What To Expect On A Rowley Shoals Liveaboard
Liveaboards to Rowley Shoals take divers to one of the few remaining unspoilt places to dive in the world. It's isolated position, around 300 kilometres from the nearest mainland, off the coast of, North Western Australia, means that diving here will introduce you to some of the most pristine tropical waters and untouched marine life that you are likely to encounter. Only a few hundred people have the privilege of visiting this remote spot each year, ensuring that sites are quiet, corals are healthy, and animals are in abundance.
The best and only realistic way of being able to dive the Rowley Shoals, is by boarding an Australian liveaboard tour, departing from the city of Broome. Leaving Broome, sailing to the Shoals takes approximately a day, from where each liveaboard tour will cruise through the very best of what is on offer here, including Mermaid Reef and Clerke Reef. The dive area is on the edge of the widest continental shelf on the planet, and consists of three huge coral atolls rising up from the deep and taking up an area of approximately 90 square kilometres each. The conditions here underwater are exceptional, with visibility commonly reaching 60 metres and the tropical waters hovering in the pleasant late 20's.
Rowley Shoals Underwater
It is the Shoals' position that is a major advantage of diving here, as the limited number of visitors has ensured that the marine life can thrive in it's natural environment. There is a large variety in the type of dives and dives sites that liveaboard crew tend to include in the itinerary, with clear lagoons, drift dives, walls, canyons and caves all often forming part of the agenda.
When diving Rowley shoals you'll be diving amongst over 200 species of coral, with some of the most spectacular coral gardens imaginable. A night dive from your liveaboard will regularly be offered, during which you can see how the coral landscape and life surrounding it differs interestingly from during daylight.
Swimming undisturbed amongst these atolls are the residents of the reef, including Coral Trout, Turtles, Maori Wrasse and Spanish Mackerel. There's a wide variety of sharks to be seen too, such as Whitetips, Blacktips, Silvertips and the occasional Hammerhead and Tiger shark. Not to be confused with the famous site on the East Coast with the same name, Cod Hole offers a unique dive where the huge but friendly resident Potato Cod will no doubt allow some fabulous close up encounters and photos.
Rowley Shoals is situated in warm tropical waters, affected by strong prevailing currents, giving it a diverse range of underwater life rarely seen.
Dive Sites of Rowley Shoals
The Rowley Shoals have countless numbers of breathtaking dive sites, and liveaboard cruises departing from Broome will always ensure that you are able to jump in at as many as possible. Two particular sites that our guests consistently rave about, are the atolls of Mermaid Reef and Clerke Reef.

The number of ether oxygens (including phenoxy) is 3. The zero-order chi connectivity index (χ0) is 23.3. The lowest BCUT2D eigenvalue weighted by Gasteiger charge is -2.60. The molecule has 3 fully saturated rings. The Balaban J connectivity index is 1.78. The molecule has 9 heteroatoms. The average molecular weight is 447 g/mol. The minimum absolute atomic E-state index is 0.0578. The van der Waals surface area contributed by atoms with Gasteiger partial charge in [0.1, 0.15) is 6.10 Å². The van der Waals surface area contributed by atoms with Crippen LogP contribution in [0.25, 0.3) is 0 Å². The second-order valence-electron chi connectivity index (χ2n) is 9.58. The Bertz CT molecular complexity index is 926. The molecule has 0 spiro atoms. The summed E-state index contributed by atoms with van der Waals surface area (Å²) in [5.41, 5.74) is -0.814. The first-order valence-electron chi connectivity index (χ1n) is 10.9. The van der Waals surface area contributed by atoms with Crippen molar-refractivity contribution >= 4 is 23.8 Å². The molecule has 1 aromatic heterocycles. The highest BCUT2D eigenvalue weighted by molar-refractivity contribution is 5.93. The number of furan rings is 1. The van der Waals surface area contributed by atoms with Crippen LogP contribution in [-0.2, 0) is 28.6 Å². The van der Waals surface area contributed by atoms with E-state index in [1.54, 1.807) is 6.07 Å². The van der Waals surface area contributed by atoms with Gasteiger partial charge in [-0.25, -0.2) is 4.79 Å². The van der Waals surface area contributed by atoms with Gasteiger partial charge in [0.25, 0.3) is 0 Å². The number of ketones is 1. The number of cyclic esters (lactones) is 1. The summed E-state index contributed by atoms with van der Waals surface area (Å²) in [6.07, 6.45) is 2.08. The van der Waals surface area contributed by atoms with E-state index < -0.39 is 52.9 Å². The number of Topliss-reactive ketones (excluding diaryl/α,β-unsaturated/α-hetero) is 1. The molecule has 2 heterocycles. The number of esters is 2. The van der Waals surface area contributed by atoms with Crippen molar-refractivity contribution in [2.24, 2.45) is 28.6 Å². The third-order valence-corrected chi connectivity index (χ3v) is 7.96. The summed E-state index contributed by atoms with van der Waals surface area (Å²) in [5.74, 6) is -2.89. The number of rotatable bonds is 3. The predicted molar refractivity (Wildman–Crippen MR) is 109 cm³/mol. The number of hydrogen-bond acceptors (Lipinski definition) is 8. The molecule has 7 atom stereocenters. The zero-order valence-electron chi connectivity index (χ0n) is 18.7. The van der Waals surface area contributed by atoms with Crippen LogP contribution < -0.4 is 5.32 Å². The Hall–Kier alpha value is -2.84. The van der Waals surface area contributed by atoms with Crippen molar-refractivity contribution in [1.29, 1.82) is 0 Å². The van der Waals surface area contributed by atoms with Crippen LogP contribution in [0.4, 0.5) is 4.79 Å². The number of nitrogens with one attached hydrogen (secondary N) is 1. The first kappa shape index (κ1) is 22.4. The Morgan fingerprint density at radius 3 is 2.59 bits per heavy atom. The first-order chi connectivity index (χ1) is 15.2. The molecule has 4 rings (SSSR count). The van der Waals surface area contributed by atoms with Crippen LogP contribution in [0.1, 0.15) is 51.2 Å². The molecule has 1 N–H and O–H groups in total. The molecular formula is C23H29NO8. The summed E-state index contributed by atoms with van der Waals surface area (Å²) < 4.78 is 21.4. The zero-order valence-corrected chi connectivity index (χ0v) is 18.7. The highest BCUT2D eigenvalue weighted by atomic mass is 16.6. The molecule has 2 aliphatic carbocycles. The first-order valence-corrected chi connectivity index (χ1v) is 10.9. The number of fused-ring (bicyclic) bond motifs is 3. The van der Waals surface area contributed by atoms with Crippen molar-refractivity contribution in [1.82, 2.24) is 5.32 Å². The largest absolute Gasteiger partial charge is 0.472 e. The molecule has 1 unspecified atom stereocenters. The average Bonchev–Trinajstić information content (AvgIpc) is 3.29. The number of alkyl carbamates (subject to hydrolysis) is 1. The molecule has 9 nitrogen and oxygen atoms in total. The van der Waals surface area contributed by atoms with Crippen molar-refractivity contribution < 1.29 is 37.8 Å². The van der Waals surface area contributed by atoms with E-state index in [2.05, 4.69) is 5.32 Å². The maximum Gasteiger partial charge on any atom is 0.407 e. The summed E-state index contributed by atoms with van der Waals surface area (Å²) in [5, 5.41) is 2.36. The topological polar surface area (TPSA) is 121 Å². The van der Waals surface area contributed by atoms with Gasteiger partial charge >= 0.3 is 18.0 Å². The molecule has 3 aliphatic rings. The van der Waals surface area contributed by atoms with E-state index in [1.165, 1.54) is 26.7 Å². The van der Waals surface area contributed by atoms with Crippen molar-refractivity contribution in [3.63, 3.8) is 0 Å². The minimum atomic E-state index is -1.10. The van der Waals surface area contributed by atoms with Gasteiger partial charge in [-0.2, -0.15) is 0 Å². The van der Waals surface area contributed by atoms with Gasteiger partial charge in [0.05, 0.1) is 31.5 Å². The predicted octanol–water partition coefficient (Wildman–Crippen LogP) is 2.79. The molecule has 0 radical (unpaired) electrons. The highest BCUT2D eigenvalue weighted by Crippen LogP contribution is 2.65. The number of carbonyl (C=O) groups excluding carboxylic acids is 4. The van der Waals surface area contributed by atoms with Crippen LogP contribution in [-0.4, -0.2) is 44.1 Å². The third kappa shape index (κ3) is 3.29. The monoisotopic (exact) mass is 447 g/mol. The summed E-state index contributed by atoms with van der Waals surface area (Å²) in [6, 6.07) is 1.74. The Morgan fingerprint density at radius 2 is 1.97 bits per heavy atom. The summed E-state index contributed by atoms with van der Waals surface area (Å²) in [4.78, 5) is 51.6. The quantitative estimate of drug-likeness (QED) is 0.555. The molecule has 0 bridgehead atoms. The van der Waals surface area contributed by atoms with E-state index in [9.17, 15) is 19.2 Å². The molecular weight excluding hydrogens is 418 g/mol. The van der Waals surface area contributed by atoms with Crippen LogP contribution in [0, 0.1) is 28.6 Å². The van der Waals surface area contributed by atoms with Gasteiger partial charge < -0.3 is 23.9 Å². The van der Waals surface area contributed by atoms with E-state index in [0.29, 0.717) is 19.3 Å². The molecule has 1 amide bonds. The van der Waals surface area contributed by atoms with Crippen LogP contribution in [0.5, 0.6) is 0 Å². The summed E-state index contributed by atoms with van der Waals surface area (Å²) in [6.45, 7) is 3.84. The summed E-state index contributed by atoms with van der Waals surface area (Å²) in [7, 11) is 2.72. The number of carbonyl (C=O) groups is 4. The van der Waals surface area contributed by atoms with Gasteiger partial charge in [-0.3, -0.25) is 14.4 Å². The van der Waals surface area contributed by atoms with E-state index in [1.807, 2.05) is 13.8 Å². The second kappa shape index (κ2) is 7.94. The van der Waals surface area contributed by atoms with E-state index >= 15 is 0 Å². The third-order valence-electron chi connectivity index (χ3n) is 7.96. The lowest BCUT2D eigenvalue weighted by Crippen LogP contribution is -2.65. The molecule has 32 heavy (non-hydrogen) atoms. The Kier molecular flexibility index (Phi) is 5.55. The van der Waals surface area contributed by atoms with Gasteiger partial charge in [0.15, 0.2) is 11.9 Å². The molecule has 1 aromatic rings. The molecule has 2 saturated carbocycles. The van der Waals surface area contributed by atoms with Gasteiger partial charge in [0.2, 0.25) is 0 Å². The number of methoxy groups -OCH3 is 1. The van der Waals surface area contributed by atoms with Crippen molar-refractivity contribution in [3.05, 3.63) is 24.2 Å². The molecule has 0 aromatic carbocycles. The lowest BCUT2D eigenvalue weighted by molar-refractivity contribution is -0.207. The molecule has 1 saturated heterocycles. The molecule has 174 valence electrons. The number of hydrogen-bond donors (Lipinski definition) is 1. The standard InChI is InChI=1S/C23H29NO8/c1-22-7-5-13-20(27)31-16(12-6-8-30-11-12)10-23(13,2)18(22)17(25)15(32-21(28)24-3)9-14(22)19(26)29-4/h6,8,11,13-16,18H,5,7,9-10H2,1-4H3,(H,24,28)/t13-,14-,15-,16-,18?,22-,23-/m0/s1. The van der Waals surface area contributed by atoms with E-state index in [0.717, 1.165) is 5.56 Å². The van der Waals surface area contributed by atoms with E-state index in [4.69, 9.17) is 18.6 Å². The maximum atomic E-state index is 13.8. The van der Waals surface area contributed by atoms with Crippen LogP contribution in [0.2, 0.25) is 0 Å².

MERMAID REEF offers an array of different individual sites, and it's likely that you'll spend a few days here allowing you maximum bottom time. There are crystal clear lagoons, cosy caves and interesting swimthroughs, teaming with small fish and larger predators.
CLERKE REEF is an atoll close to Mermaid Reef, with diving to suit all levels of experience. Again there's a turquoise lagoon which is sheltered, but there's also some spectacular walls to explore and when conditions allow you'll be able to enjoy a lazy drift dive! Crews commonly organise a night dive here, at which time the large Potato Cod can sometimes be seen.
Top Tips for Divers
Dive sites at the Rowley Shoals are varied and offer something for everyone - from the newly qualified open water diver to diving professionals. Operators will require you to bring your certification and log book, although commonly there'll be no minimum logged dives requested. It's often a good idea to bring your own equipment where possible (weights and tanks are always available on board), but if not you'll be able to rent easily from one of the many dive centres in Broome.
English is the native tongue in Australia, but if you check with your operator it's common for crews to speak a variety of other languages. Credit cards are widely accepted, and ATMs readily available onshore with the currency being the Australian Dollar.
Always make sure you have suitable travel insurance before travelling!
Getting To The Rowley Shoals
Being so remote, the only feasible method of getting underwater at the Shoals is via Australian liveaboard. Broome, in North Western Australia is the most common departing point for liveaboard cruises here and although isolated itself, is easily reached via air. It has a small airport which flies to a handful of overseas locations, but it's generally much more practical to fly here from the state capital of Perth in the south, which has connections to all over the globe.
Rowley Shoals Diving Reviews
Warm, exceptional visibility. Pristine reef. Abundance of Marine lifeDiving Rowley Shoals in October on the Odyssey
sorry - answered previusly I was happy. The best thing for me was the stunning isolation, 360 degrees of horizon, turquoise waters (water temps 29-30 – most people dived in rash suits, I am cold blooded and even I was plenty warm enough in sharkskin!). The coral was pristine (I guess not often visited), colourful… Fish – plenty of white tipped reef sharks, grey reef sharks, saw some leopard sharks & a hammerhead was spotted. Turtles. Potato cod but the big cod promised at cod hole never eventuated. Schooling Trevally, the hugest Bumphead Parrot fish I have ever seen, coral trout, angel fish… many varieties of clown fish… We also had dolphins swimming at the bow of Odyssey and were lucky enough to see a Mama Humpback whale & her calf up close at Mermaid Atoll (this alone made the trip really!). We had 18 dives in the week long trip.Diving Rowley Shoals in October on the Odyssey